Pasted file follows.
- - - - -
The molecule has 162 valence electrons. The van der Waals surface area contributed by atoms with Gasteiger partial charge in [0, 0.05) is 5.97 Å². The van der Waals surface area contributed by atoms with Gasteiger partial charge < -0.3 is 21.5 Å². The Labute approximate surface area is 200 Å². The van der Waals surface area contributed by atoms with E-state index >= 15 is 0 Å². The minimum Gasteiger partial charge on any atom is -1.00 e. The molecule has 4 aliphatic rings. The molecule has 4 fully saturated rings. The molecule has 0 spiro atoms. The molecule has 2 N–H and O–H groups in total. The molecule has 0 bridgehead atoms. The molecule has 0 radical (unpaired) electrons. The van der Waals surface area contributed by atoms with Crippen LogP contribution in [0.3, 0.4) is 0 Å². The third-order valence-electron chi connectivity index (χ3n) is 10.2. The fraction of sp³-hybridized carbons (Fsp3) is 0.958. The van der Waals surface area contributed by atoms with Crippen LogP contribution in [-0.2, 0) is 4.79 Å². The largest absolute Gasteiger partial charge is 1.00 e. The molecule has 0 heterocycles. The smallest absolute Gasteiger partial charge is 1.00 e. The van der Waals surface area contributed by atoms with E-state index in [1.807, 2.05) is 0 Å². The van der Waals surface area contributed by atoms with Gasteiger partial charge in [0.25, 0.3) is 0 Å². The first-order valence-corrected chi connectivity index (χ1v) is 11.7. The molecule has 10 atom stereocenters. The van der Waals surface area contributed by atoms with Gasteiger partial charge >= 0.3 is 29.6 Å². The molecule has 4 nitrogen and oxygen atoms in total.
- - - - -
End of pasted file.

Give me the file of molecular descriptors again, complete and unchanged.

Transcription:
The molecule has 162 valence electrons. The van der Waals surface area contributed by atoms with Gasteiger partial charge in [0, 0.05) is 5.97 Å². The van der Waals surface area contributed by atoms with Gasteiger partial charge < -0.3 is 21.5 Å². The Labute approximate surface area is 200 Å². The van der Waals surface area contributed by atoms with E-state index >= 15 is 0 Å². The minimum Gasteiger partial charge on any atom is -1.00 e. The molecule has 4 aliphatic rings. The molecule has 4 fully saturated rings. The molecule has 0 spiro atoms. The molecule has 2 N–H and O–H groups in total. The molecule has 0 bridgehead atoms. The molecule has 0 radical (unpaired) electrons. The van der Waals surface area contributed by atoms with Crippen LogP contribution in [0.3, 0.4) is 0 Å². The third-order valence-electron chi connectivity index (χ3n) is 10.2. The fraction of sp³-hybridized carbons (Fsp3) is 0.958. The van der Waals surface area contributed by atoms with Crippen LogP contribution in [-0.2, 0) is 4.79 Å². The largest absolute Gasteiger partial charge is 1.00 e. The molecule has 0 heterocycles. The smallest absolute Gasteiger partial charge is 1.00 e. The van der Waals surface area contributed by atoms with E-state index in [1.807, 2.05) is 0 Å². The van der Waals surface area contributed by atoms with Gasteiger partial charge in [0.25, 0.3) is 0 Å². The first-order valence-corrected chi connectivity index (χ1v) is 11.7. The molecule has 10 atom stereocenters. The van der Waals surface area contributed by atoms with Gasteiger partial charge >= 0.3 is 29.6 Å². The molecule has 4 nitrogen and oxygen atoms in total.